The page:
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Ear to the Ground: Belly Laughs

by Bo McBrayer

“Ear to the Ground” is a year-round column from the stylings of Bo McBrayer, blending the spice of life with fantasy football advice in the form of a dynasty trade value chart good for the next month. Join him this week as he talks the beauty of belly laughs while offering his advice post-Super Bowl and pre-NFL Free Agency.

Life is funny. At least there are a lot of things that we should be able to laugh at if we look around our world through a certain lens.

Humor is a science worth studying, as it is quintessentially subjective. My cup of tea might be shared by millions of others but not by everyone. A person’s sense of humor is so carefully catered to them that it’s no wonder why so many struggle to find another person they can click with and share the cure-all that is laughter.

How I Got These Scars

“Why so serious?” Heath Ledger’s bone-chilling performance as the nefarious Joker in “The Dark Knight” told a story of unsettling humor in the face of crippling childhood trauma. His question instructed us to look inward and ask ourselves why our circumstances induce stoicism and stone-cold gravity instead of a silver-lined redirect to enthusiasm and levity.

dynasty trade value chart

Research shows that the average American laughs eight times per day.

It’s easy to fall to the ground under the weight of life’s burdens, especially when a maniac is holding you at knifepoint. Life hardly has that Nolan level of suspense and drama, yet we find ourselves laughing less than ever before. Pay attention. There aren’t many things around us that aren’t completely hilarious from a different perspective.

Mostly through my unquenchable need for attention, I was the class clown in elementary school. This didn’t jive well with my parents, who wondered if I was squandering the intelligence that placed me in Gifted and Talented Education (GATE).

I didn’t want to be smart, instead using wit I gleaned from books to make people laugh. In retrospect, I had to be one of the most annoying children in existence at the time. Many people deal with varying traumas with humor, whether to hide their pain or to move on from it.

I guess I did a little of both (and still do).

Only Joking

I’m still the same class clown, forever a student of observational humor that has darkened considerably over the years. My career in hearing health allows me to primarily work with senior citizens, allowing my old soul to flourish. The stories told in my office run the gamut of cheesy romanticism and finding belly laughs in the saddest tales of dementia and death (I’m serious).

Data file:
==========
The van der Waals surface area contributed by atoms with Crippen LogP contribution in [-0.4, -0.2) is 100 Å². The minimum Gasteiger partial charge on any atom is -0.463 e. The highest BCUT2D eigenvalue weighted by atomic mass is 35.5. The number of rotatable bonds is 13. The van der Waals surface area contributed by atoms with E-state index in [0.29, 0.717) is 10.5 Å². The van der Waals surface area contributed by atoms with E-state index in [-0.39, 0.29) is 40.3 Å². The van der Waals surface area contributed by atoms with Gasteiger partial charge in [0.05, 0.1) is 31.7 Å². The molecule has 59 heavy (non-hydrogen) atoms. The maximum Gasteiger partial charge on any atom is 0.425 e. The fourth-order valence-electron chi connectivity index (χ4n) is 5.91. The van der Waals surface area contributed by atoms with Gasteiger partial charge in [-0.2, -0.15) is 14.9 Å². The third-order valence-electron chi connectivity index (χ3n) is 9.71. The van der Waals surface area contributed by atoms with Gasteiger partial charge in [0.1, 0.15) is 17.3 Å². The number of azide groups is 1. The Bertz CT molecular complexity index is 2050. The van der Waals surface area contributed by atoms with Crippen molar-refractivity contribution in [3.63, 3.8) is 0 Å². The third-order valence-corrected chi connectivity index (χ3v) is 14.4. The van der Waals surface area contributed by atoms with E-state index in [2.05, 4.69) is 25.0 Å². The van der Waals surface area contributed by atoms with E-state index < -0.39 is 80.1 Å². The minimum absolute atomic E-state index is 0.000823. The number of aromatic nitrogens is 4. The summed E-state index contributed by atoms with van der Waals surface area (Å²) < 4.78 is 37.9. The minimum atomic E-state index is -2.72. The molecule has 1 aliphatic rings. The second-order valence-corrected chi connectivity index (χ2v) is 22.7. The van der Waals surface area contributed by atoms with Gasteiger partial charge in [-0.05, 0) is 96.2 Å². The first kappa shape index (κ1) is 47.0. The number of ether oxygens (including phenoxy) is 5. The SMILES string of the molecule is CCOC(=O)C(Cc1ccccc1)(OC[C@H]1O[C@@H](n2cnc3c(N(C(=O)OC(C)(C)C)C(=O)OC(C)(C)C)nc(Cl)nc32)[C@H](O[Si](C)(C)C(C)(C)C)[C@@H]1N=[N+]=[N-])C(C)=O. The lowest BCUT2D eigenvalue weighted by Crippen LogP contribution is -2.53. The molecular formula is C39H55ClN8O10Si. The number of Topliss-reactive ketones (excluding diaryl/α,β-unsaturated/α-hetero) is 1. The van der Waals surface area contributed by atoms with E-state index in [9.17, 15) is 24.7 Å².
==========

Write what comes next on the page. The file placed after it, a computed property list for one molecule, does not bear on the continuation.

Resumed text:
I have clients who have been married for 70 years and still play practical jokes on one another to maintain that spark. My favorite is the 82-year-old woman who was widowed a decade ago and is now online dating, which she says she wishes existed when she was in her “flapping days.”

I think I’m pretty funny, as do a lot of people. I still struggle to make my wife laugh. She’s tough. She demands a joke or story with flawless execution to crack her. She also relishes in challenging me and keeping me humble, so the same corny anecdotes that give my clients a giggle don’t phase her.

We play pranks on our daughter all the time. That gets both of us rolling. Our pets bring us so much joy and side-splitting, cheek-aching laughter. Much like our sense of smell, the most vivid memories are often tied to moments that made us laugh the hardest. I can usually get a laugh out of my wife by recanting a story from my youth or when we first met.

One of the best stories from the past that has never faded is the “Woodpile Prank.”

The Setup

Ever the practical jokester, my dad mastered the art of the setup. He totally could have been a stellar performer had he chosen that path. There is one ruse that will stick with me forever because the execution was flawless, and he included me in his plans to “get” my little sister, who was 12 or 13 at the time.

Let me set the scene:

My dad was the caretaker of a 4,000-acre ranch west of Paskenta, Calif., in the Mendocino National Forest. Our nearest neighbor was six miles down the hill, and we were over an hour from the closest hospital. This was notable because of the rough terrain and the presence of dangerous wildlife like mountain lions, bears and rattlesnakes.

We had full run of the ranch, with hunting and fishing galore. There were horses and All Terrain Vehicles (ATVs) to ride and some of the most breathtaking scenery in the world.

However, my sister wasn’t too keen on that at this age. She instead opted to watch Disney Channel and play inside most of the time.